buyouts and severance packages, generally lack effective labor

unions and have little outlet for their complaints against new,

often absentee, bosses.

"Workers' rights are not protected much when this happens," said

Anita Chan, a labor expert at Australian National University.

"These are people who worked for the state and thought they would

work and then retire and enjoy certain benefits: health care,

pensions, things like that.

"But then one day it's just finished. And they are 40 and have many

decades of life ahead of them. What will they live on?"

She said the workers at Meite, who were offered a severance

package, did better than many others who get nothing at all.

The conversion of state factories has often left the workers at

odds with new employers, both foreign and Chinese. And protests,

though rarely reported in the Chinese media, are a frequent result.

Earlier this month, also in Tianjin, disputes erupted between

workers at a state-owned liquor company and its German partner,

which wanted to sell factory parts for scrap metal. The workers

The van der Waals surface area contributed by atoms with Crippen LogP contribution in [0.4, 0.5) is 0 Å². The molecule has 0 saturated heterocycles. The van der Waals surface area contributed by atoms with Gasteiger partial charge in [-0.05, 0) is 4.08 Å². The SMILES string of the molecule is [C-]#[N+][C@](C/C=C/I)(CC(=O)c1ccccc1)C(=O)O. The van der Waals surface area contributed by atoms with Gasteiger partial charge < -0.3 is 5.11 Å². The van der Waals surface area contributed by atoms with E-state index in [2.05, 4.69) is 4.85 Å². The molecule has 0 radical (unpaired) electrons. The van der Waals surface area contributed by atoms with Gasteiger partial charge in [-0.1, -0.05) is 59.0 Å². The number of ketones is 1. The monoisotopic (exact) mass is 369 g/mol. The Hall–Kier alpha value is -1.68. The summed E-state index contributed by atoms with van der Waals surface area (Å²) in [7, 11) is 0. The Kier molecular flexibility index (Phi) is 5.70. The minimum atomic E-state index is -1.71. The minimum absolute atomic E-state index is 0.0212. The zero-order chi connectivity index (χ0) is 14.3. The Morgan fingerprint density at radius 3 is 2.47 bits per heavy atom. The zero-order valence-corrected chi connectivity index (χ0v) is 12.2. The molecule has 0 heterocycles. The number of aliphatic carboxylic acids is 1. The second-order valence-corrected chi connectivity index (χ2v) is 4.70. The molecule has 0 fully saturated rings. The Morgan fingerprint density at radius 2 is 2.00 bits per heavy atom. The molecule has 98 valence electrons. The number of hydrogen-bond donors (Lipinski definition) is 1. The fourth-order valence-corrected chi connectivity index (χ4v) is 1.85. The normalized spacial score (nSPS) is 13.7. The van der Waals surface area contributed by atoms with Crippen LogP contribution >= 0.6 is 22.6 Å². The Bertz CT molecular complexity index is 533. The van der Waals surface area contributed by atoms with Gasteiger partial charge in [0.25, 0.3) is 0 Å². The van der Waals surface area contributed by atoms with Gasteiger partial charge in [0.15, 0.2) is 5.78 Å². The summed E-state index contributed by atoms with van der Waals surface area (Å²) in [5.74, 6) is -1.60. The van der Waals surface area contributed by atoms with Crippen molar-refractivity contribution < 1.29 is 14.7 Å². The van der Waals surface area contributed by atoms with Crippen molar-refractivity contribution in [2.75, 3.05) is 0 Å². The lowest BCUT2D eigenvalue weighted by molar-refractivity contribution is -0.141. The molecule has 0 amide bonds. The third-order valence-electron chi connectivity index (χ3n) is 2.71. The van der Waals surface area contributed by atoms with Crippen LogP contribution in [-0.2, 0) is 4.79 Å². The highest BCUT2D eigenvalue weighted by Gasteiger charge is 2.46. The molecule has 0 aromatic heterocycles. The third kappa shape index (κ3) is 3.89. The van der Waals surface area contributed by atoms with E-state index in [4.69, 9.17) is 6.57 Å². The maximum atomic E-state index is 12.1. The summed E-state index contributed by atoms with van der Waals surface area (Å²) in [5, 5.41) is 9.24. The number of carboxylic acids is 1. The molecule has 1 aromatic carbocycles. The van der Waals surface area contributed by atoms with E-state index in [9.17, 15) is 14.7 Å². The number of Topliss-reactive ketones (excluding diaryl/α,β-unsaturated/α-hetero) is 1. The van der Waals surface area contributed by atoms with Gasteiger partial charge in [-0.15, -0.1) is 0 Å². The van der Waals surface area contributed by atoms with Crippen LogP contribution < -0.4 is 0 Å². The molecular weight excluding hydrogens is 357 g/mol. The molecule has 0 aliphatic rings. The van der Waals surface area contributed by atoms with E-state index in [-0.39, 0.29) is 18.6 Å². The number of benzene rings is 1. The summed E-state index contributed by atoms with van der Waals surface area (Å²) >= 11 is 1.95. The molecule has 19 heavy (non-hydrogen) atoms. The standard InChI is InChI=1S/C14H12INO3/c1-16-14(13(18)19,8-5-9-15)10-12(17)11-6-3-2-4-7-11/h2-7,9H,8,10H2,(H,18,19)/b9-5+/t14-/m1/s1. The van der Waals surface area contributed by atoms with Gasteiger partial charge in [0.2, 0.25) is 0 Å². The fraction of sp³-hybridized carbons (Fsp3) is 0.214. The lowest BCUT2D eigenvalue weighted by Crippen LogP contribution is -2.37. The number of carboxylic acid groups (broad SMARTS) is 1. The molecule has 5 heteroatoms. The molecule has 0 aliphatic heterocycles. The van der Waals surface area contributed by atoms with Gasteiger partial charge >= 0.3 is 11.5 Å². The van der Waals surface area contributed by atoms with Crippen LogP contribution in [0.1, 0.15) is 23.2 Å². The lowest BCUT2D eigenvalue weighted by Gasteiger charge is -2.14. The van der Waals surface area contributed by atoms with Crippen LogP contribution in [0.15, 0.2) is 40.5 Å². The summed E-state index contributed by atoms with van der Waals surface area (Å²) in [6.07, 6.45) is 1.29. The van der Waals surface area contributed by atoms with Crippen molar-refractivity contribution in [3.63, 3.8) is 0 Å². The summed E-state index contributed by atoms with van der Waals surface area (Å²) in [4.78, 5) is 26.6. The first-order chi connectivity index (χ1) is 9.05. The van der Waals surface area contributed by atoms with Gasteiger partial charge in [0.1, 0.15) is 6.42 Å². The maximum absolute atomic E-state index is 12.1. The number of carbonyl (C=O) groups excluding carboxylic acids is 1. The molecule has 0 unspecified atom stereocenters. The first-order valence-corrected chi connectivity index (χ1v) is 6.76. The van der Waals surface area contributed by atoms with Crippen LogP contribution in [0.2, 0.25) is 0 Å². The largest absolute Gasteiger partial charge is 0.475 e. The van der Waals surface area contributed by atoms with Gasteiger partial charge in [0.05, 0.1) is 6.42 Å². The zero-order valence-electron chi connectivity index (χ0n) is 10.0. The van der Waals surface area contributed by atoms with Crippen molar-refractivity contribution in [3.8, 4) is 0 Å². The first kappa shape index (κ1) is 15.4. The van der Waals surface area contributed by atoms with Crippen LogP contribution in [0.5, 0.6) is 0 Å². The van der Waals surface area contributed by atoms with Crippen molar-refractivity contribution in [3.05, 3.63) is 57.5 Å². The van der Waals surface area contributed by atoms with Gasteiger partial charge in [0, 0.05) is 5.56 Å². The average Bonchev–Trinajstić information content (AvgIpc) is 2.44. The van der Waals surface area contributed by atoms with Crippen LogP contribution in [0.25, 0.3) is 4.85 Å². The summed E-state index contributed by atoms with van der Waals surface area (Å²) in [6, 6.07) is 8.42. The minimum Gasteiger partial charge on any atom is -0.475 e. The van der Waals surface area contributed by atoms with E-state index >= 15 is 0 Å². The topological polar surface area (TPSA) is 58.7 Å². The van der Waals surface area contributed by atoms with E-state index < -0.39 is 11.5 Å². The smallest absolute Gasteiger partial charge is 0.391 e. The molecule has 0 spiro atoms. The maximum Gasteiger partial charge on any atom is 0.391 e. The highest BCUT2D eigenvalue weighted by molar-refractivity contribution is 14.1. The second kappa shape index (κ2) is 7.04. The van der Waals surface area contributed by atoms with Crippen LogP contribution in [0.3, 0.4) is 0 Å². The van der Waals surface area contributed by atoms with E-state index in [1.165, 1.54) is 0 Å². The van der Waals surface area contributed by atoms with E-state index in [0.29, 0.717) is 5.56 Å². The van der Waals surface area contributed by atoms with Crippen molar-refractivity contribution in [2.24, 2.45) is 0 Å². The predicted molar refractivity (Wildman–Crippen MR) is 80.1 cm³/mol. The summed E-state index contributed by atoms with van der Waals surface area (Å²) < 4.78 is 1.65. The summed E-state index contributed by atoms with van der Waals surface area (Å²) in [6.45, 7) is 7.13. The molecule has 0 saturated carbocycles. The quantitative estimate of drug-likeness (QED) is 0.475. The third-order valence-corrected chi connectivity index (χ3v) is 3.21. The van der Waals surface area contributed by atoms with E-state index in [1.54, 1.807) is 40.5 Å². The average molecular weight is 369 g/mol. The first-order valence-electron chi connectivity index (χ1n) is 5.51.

blocked a truck, insisting that the profits from the metal were

rightfully theirs.

Late last year, workers at the formerly state-owned Red Lion Paint

Factory in Beijing ended up in a near-fatal standoff with the

management after a new private owner, a Chinese company from

Shandong Province, wanted to close the plant and sell the land.

When a delegation of workers failed to persuade the management to

keep the factory going, some of the workers attempted suicide in

the office of the factory's Communist Party secretary, who had

sided with the new owners. One women swallowed a bottle of

pesticide, and two men slashed their wrists.

Workers are often particularly incensed when factory bosses reap

profits from restructuring while the workers suffer.

Opportunities for corruption abound when state property is released

into the private market, because it is often difficult to place a

value on such companies. Some former factory bosses have managed to